There is - I hope - now a nagging question in your head: how do I know if someone is a prophet or a follower? After all, did Jesus not say “Beware of false prophets, who come to you in sheep's clothing but inwardly are ravenous wolves” (Matthew 7:15). Do we not read in newspapers of people who dress up
How can you tell if someone is wearing the wrong uniform? You can listen carefully to what someone says.
If woman in a white coat with a stethoscope hung around her shoulders told me the best way to mend my broken leg was to eat a diet of digestives and snails I might smell a fish. If a man in an Asda jacket told me help myself, and just wheel my trolley past the checkouts and straight to the car I would suspect he’d stolen the jacket. There are things you simply don’t expect to fall from the lips of someone in a particular uniform.
So it is with those who claim to speak for God. They may look the part, but do they know the words? One of the building blocks of our understanding of God is that he is changeless, something implied in his very name: I AM WHO I AM (Exodus 3:14). He always is: “For I the LORD do not change; therefore you, O children of Jacob, are not consumed” (Malachi 3:6). Or we might listen to James: “Every good gift and every perfect gift is from above, coming down from the Father of lights, with whom there is no variation or shadow due to change” (James 1:17).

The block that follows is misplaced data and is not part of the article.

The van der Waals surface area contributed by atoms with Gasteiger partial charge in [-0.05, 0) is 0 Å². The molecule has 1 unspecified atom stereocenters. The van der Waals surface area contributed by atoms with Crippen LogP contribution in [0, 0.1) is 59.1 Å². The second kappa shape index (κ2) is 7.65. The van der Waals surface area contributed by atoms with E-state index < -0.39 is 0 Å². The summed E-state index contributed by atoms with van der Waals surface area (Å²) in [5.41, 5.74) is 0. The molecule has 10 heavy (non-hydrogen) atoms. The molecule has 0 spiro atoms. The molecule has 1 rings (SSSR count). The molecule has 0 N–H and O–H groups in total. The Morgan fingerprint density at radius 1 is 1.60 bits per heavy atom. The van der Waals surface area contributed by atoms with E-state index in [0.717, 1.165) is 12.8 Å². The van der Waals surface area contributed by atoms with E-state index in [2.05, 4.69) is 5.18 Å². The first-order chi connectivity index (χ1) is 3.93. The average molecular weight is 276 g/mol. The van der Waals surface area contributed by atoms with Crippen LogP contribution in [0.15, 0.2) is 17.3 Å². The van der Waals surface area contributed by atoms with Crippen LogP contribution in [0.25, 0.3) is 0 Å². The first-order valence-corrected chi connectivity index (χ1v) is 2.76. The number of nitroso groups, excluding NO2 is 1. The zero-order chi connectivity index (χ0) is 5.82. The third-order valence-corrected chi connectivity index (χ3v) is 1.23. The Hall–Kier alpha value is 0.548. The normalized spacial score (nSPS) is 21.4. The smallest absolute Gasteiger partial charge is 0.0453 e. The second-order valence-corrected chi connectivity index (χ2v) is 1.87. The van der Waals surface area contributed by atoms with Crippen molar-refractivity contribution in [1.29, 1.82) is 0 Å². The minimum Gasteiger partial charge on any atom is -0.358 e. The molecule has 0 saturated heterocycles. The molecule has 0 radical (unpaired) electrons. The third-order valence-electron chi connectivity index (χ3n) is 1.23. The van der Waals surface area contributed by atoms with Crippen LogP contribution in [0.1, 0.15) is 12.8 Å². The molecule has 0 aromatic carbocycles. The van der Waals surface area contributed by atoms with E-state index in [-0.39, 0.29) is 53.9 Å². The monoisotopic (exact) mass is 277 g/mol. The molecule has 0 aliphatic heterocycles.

One consequence of this changelessness is the timelessness of the Bible. The words which the prophets spoke then, are still the words of the changeless God. The words of Jesus then, are the words of Jesus now since“Jesus Christ is the same yesterday and today and forever” (Hebrews 13.8). So one way to test those who claim to speak for God, therefore, is to hold their teachings up to the standard of Scripture. Do they speak in contradiction to it? Do they see themselves as having a higher authority than the Bible?
One great preacher (Charles Spurgeon) said of an earlier great preacher (John Bunyan):
“Read anything of his, and you will see that it is almost like reading the Bible itself. He had studied our Authorized Version … till his whole being was saturated with Scripture; and, though his writings are charmingly full of poetry, yet he cannot give us his Pilgrim’s Progress—that sweetest of all prose poems,—without continually making us feel and say, ‘Why, this man is a living Bible!’ Prick him anywhere; and you will find that his blood is Bibline, the very essence of the Bible flows from him. He cannot speak without quoting a text, for his soul is full of the Word of God.”
Here is the test of whether someone speak for God or not: do their words echo the other words of God we find recorded in Scripture? Can the speaker stand proudly in the line of witnesses which stretches back to the opening chapters of Genesis, or are they speaking something novel.
Is their blood Bibline?